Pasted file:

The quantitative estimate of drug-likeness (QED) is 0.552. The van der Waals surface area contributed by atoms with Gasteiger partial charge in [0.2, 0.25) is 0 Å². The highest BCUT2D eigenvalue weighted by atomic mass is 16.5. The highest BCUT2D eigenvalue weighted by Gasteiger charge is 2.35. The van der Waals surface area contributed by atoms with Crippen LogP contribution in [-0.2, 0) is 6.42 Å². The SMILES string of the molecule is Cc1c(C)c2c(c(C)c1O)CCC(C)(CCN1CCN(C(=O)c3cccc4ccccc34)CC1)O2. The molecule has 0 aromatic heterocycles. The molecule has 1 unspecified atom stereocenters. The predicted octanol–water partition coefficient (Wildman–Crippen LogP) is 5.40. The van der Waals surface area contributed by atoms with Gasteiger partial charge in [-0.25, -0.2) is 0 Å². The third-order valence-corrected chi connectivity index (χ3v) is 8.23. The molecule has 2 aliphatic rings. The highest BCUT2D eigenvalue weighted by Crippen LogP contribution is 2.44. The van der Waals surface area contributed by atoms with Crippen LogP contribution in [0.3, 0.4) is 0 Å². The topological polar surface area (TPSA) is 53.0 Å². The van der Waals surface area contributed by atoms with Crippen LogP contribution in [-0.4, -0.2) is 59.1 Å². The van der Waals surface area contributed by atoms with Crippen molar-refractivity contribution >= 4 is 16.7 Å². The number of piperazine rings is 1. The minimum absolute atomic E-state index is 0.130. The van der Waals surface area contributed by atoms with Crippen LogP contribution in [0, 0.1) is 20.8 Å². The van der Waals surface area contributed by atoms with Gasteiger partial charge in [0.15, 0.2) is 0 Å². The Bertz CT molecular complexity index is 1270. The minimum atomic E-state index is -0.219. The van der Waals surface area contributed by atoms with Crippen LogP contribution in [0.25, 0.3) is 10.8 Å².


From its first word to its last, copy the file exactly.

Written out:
The quantitative estimate of drug-likeness (QED) is 0.552. The van der Waals surface area contributed by atoms with Gasteiger partial charge in [0.2, 0.25) is 0 Å². The highest BCUT2D eigenvalue weighted by atomic mass is 16.5. The highest BCUT2D eigenvalue weighted by Gasteiger charge is 2.35. The van der Waals surface area contributed by atoms with Crippen LogP contribution in [-0.2, 0) is 6.42 Å². The SMILES string of the molecule is Cc1c(C)c2c(c(C)c1O)CCC(C)(CCN1CCN(C(=O)c3cccc4ccccc34)CC1)O2. The molecule has 0 aromatic heterocycles. The molecule has 1 unspecified atom stereocenters. The predicted octanol–water partition coefficient (Wildman–Crippen LogP) is 5.40. The van der Waals surface area contributed by atoms with Gasteiger partial charge in [-0.25, -0.2) is 0 Å². The third-order valence-corrected chi connectivity index (χ3v) is 8.23. The molecule has 2 aliphatic rings. The highest BCUT2D eigenvalue weighted by Crippen LogP contribution is 2.44. The van der Waals surface area contributed by atoms with Crippen LogP contribution in [0.3, 0.4) is 0 Å². The topological polar surface area (TPSA) is 53.0 Å². The van der Waals surface area contributed by atoms with Crippen LogP contribution in [-0.4, -0.2) is 59.1 Å². The van der Waals surface area contributed by atoms with Crippen molar-refractivity contribution >= 4 is 16.7 Å². The number of piperazine rings is 1. The minimum absolute atomic E-state index is 0.130. The van der Waals surface area contributed by atoms with Crippen LogP contribution in [0, 0.1) is 20.8 Å². The van der Waals surface area contributed by atoms with Gasteiger partial charge in [0.15, 0.2) is 0 Å². The Bertz CT molecular complexity index is 1270. The minimum atomic E-state index is -0.219. The van der Waals surface area contributed by atoms with Crippen LogP contribution in [0.25, 0.3) is 10.8 Å².